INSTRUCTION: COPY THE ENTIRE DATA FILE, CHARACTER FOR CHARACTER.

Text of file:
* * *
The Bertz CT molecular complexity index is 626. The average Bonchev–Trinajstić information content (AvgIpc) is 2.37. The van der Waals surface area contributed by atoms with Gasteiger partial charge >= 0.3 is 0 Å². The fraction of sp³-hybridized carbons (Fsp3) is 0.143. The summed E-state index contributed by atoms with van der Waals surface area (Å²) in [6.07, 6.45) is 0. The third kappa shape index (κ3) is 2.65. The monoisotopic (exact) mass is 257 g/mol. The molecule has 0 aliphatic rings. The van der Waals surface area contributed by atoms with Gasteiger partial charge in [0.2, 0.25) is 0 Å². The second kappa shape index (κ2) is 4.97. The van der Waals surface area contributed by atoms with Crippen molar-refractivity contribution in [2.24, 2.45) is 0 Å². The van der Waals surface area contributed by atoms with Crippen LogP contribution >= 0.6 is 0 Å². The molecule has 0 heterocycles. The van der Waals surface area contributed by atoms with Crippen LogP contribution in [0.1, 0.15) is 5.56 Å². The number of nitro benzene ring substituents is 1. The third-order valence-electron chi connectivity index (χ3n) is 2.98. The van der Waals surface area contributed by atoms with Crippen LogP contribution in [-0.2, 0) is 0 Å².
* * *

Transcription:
The Bertz CT molecular complexity index is 626. The average Bonchev–Trinajstić information content (AvgIpc) is 2.37. The van der Waals surface area contributed by atoms with Gasteiger partial charge >= 0.3 is 0 Å². The fraction of sp³-hybridized carbons (Fsp3) is 0.143. The summed E-state index contributed by atoms with van der Waals surface area (Å²) in [6.07, 6.45) is 0. The third kappa shape index (κ3) is 2.65. The monoisotopic (exact) mass is 257 g/mol. The molecule has 0 aliphatic rings. The van der Waals surface area contributed by atoms with Gasteiger partial charge in [0.2, 0.25) is 0 Å². The second kappa shape index (κ2) is 4.97. The van der Waals surface area contributed by atoms with Crippen molar-refractivity contribution in [2.24, 2.45) is 0 Å². The van der Waals surface area contributed by atoms with Crippen LogP contribution >= 0.6 is 0 Å². The molecule has 0 heterocycles. The van der Waals surface area contributed by atoms with Crippen LogP contribution in [0.1, 0.15) is 5.56 Å². The number of nitro benzene ring substituents is 1. The third-order valence-electron chi connectivity index (χ3n) is 2.98. The van der Waals surface area contributed by atoms with Crippen LogP contribution in [-0.2, 0) is 0 Å².